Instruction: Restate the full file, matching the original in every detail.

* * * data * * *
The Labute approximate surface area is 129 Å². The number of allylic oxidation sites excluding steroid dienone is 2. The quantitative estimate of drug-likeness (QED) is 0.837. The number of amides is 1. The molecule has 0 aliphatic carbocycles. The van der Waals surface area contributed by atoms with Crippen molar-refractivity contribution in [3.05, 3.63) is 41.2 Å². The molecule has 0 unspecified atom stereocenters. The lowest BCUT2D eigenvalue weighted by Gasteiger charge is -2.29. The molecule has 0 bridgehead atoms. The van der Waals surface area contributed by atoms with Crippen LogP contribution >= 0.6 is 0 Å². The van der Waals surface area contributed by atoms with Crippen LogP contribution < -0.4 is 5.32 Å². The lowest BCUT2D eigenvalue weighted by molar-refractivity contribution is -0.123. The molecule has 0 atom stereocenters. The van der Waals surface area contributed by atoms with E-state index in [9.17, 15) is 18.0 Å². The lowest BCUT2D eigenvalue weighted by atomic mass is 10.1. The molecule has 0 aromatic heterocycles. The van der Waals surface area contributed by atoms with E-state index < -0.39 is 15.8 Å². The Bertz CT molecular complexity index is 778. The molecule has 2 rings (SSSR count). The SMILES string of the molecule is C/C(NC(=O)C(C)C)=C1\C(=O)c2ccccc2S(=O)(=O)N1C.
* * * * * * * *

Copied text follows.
The Labute approximate surface area is 129 Å². The number of allylic oxidation sites excluding steroid dienone is 2. The quantitative estimate of drug-likeness (QED) is 0.837. The number of amides is 1. The molecule has 0 aliphatic carbocycles. The van der Waals surface area contributed by atoms with Crippen molar-refractivity contribution in [3.05, 3.63) is 41.2 Å². The molecule has 0 unspecified atom stereocenters. The lowest BCUT2D eigenvalue weighted by Gasteiger charge is -2.29. The molecule has 0 bridgehead atoms. The van der Waals surface area contributed by atoms with Crippen LogP contribution >= 0.6 is 0 Å². The van der Waals surface area contributed by atoms with Crippen LogP contribution < -0.4 is 5.32 Å². The lowest BCUT2D eigenvalue weighted by molar-refractivity contribution is -0.123. The molecule has 0 atom stereocenters. The van der Waals surface area contributed by atoms with E-state index in [9.17, 15) is 18.0 Å². The lowest BCUT2D eigenvalue weighted by atomic mass is 10.1. The molecule has 0 aromatic heterocycles. The van der Waals surface area contributed by atoms with E-state index < -0.39 is 15.8 Å². The Bertz CT molecular complexity index is 778. The molecule has 2 rings (SSSR count). The SMILES string of the molecule is C/C(NC(=O)C(C)C)=C1\C(=O)c2ccccc2S(=O)(=O)N1C.